A guarded recursive datatype (GRDT) is also referred to as a generalized algebraic datatype (GADT). This notion can be seen as a natural adaptation of DML-style dependent types in a setting where types replace integers as type indexes. While GRDTs are fundamentally different from DML-style dependent types semantically, the former and the latter are treated similarly at the level of syntax. In particular, typechecking for the former can be readily adapted from typechecking for the latter. The concept of ATS was conceived around the end of 2002 (immediately after the development of GRDTs) as an attempt to form a unifying framework for both DML-style dependent types and GRDTs.

Implementation for ATS started around the beginning of 2003, when the theory for ATS was being developed and formalized as well. By Summer 2003, a functioning typechecker for ATS could be tested on a variety of simple examples. By the beginning of 2004, an interpreter for programs in ATS started to be functioning. However, it was still unclear by then how common imperative programming features can or should be supported in ATS. The breakthrough came at the beginning of Summer 2004, when it was finally realized that a form of theorem-proving based on linear logic can be incorporated into ATS as the basis for supporting imperative programming. The moment of this realization can probably be claimed as the single most crucial moment in the development of ATS. By the middle of July 2004, the implementation for ATS (extended with linear types) reached a point where the typechecker and the interpreter were able to handle a variety of imperative programs.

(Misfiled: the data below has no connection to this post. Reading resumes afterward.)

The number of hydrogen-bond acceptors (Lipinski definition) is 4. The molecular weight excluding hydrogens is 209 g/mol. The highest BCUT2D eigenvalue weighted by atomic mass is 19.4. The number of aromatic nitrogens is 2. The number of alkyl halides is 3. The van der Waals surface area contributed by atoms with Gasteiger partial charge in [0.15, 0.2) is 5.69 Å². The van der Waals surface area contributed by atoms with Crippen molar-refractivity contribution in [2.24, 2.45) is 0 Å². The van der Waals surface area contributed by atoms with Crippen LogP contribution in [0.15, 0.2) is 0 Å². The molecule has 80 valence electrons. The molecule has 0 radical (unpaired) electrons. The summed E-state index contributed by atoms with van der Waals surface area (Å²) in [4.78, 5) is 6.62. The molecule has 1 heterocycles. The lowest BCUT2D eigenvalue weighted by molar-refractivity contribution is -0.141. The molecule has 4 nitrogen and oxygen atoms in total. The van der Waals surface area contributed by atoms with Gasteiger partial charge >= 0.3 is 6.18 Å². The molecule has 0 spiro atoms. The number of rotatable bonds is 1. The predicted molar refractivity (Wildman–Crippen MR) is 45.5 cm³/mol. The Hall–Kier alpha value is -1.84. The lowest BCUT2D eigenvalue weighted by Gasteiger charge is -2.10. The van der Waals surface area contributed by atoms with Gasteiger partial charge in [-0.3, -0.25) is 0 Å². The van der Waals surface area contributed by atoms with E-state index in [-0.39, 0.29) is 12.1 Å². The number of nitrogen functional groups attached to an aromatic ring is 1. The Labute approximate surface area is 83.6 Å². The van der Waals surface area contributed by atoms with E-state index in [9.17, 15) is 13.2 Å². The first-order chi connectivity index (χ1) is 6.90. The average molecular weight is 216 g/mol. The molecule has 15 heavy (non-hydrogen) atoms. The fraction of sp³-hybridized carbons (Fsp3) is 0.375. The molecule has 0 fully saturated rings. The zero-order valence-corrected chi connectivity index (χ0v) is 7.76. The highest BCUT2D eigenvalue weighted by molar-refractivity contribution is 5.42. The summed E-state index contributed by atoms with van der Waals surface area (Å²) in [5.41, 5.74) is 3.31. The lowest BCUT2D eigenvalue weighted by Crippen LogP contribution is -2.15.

The following list consists of the major implementations of ATS that were publicly released in the past:

  • ATS0/Proto (written in OCaml)
  • ATS1/Geizella (written in OCaml)
  • ATS1/Anairiats (written in ATS1)
  • ATS2/Postiats (written in ATS1)
The current release of ATS is ATS2/Postiats. The compiler inside ATS2/Postiats alone consists of more than 165K lines of code written in ATS1, which can be compiled into C code (conforming to the C99 standard) by either ATS1/Geizella or ATS1/Anairiats. A little bit of history on the released implementations of ATS can be found on-line.

This page is created by Hongwei Xi
with tools including ATS/weboxy, atscc2js and atscc2php.